4 controversial new appointments removed from funeral board

Appointments of four new members to a state board that oversees funeral homes are being withdrawn amid an inspection controversy that prompted a lawmaker to introduce legislation that would shift some board functions.

Gov. Mike Parson appointed the new members in September amid complaints that previous members had stepped up their inspections too much by asking investigators to take more photos after a crematorium was found in such disrepair that fluids bodies were leaking on the floor.

But Republican Senate Speaker Pro Dave Schatz said Wednesday that senators had determined that a few of the appointees did not appear to qualify to serve on the board. He said Parson’s office then decided to remove the four appointees.

“They felt it was best to start the process over again,” he told The Associated Press.

Republican State Senator Cindy O’Laughlin has called for changes since the new Parson appointees first met in October. During the meeting, the new appointees fired Lori Hayes, the executive director of the board, and Randall Jennings, who oversaw the financial reviews of prearranged funeral service vendors, according to an audio recording of the meeting obtained by the PA.

Jennings was completing its second round of financial reviews, with some of the biggest vendors still to come. The reviews were required under a 2009 law passed in response to the financial collapse of a company that promised to provide more than $650 million in funeral services.

A council lawyer had been fired months earlier and an inspector was fired within days, leaving the council with very few experienced staff.

The layoffs came as council members openly discussed suing the state to settle a dispute over whether they could hire and retain their own staff to conduct inspections.

O’Laughlin described the situation as a “mess” and has since introduced legislation that would shift the responsibility for financial review of prearranged funeral service vendors away from the board and into the secretary of state’s office.

“It’s at least an attempt to ensure advance funeral plans are appropriately monitored and money is kept safe,” she said. “And I’m not trying to imply that’s not the case, but I’m not sure that’s the case either.”

Parson’s spokeswoman, Kelli Jones, did not immediately respond to a request for comment on Wednesday. She said in an earlier email that the appointments were made because three members had served for expired terms; the fourth seat was vacant.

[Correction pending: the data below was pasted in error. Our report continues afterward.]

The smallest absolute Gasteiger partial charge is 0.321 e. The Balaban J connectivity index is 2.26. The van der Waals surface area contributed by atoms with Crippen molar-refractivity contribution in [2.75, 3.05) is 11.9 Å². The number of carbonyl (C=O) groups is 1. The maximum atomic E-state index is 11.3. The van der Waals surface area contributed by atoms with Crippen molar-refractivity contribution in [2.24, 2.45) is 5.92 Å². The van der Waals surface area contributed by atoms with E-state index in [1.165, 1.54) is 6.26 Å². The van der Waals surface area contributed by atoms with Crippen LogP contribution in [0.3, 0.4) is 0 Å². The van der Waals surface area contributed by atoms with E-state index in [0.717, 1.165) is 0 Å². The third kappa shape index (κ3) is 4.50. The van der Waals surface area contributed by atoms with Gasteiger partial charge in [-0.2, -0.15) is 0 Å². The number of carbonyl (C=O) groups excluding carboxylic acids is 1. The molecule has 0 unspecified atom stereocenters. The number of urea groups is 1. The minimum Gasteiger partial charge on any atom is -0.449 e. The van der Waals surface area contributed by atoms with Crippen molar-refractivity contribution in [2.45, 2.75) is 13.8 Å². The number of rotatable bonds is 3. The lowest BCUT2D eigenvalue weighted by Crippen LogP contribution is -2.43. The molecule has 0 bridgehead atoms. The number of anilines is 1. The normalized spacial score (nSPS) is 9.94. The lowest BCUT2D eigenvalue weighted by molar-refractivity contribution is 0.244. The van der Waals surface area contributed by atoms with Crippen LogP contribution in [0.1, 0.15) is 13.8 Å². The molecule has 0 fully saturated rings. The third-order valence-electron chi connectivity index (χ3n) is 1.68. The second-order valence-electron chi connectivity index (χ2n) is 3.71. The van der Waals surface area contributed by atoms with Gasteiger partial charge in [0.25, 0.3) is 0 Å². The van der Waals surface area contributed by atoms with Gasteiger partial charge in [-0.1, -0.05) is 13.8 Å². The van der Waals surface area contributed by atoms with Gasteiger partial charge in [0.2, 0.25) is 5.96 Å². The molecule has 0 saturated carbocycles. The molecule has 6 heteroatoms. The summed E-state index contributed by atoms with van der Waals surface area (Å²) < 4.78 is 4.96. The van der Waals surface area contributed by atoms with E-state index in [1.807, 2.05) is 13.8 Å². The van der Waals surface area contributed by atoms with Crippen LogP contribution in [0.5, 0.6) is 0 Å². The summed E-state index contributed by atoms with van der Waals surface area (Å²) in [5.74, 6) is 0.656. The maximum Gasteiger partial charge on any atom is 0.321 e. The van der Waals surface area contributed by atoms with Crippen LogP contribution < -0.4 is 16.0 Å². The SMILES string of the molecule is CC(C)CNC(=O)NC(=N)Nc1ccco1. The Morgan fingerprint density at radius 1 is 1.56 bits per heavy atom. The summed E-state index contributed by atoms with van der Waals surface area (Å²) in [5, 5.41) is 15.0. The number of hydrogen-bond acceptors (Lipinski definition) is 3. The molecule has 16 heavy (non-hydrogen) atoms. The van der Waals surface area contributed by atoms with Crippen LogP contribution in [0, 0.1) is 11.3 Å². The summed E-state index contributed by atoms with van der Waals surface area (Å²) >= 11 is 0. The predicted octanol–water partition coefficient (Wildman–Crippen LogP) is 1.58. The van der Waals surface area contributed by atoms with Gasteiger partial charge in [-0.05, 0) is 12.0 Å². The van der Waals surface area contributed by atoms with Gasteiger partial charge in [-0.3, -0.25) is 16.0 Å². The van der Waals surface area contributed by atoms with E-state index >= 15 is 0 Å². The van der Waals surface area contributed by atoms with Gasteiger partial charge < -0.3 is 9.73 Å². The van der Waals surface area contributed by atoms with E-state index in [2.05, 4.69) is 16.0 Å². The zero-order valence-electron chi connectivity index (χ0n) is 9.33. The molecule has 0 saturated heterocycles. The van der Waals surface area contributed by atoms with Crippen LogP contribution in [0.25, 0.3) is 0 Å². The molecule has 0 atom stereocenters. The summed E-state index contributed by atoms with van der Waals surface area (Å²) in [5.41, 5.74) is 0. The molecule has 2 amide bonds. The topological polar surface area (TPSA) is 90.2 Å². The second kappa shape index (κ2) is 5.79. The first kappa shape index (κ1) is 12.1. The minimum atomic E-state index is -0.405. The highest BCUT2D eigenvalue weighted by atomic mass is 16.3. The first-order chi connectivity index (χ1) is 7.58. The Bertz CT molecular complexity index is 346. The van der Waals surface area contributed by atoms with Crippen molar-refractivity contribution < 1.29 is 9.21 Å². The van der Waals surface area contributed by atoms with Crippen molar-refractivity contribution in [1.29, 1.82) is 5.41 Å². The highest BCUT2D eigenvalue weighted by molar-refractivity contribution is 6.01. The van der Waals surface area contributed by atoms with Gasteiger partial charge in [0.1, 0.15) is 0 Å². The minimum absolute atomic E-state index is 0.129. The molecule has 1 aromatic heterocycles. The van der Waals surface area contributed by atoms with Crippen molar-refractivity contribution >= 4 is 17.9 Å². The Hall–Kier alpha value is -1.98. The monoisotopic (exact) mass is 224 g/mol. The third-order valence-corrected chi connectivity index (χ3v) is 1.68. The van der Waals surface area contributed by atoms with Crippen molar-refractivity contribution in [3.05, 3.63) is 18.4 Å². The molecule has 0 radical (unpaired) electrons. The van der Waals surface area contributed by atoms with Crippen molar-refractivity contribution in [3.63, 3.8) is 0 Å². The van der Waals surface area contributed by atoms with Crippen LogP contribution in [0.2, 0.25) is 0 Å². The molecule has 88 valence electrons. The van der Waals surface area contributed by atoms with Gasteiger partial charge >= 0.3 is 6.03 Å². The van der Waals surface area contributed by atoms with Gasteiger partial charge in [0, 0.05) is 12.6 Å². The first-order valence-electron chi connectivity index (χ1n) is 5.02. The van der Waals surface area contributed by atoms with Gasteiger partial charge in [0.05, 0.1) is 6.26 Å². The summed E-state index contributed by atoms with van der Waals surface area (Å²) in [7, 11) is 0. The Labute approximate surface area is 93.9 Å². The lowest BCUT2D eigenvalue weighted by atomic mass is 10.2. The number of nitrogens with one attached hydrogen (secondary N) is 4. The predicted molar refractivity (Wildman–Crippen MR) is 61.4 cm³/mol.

She said the Republican governor’s office received complaints from funeral home owners about the board and investigators, but did not seek more lenient inspections because of them.

But Sheila Solon, the new acting director of the Professional Registration Division, was overheard saying at a meeting in March 2021 that investigators must stop taking photos of the funeral homes they inspect unless they have detected a violation that must be documented.

“We have received complaints from the governor’s office about this process,” Solon said in a recording of the meeting, which was also obtained through a recording request. She described the images as “intrusive and exaggerated from the government”.

Schatz said Solon’s nomination was not rescinded. But O’Laughlin said she was also concerned about Solon’s nomination and would not vote for her, noting, “I don’t feel good about what happened here.”

Solon’s division is part of the Missouri Department of Commerce and Insurance. Lori Croy, spokeswoman for the agency, declined to comment.

The Missouri Funeral Directors and Embalmers Association, a trade group, which complained to the board about the photos, said in a message to its members that the decision to remove the new appointees was not unexpected.

“Neither governors nor Senate leaders ever like to have contentious issues regarding volunteer board appointments,” the post reads.

None of those named – Greg Russell, Kasey Griffin, Courtney McGhee and Victoria Anne Schwinke – immediately returned a phone message seeking comment on Thursday.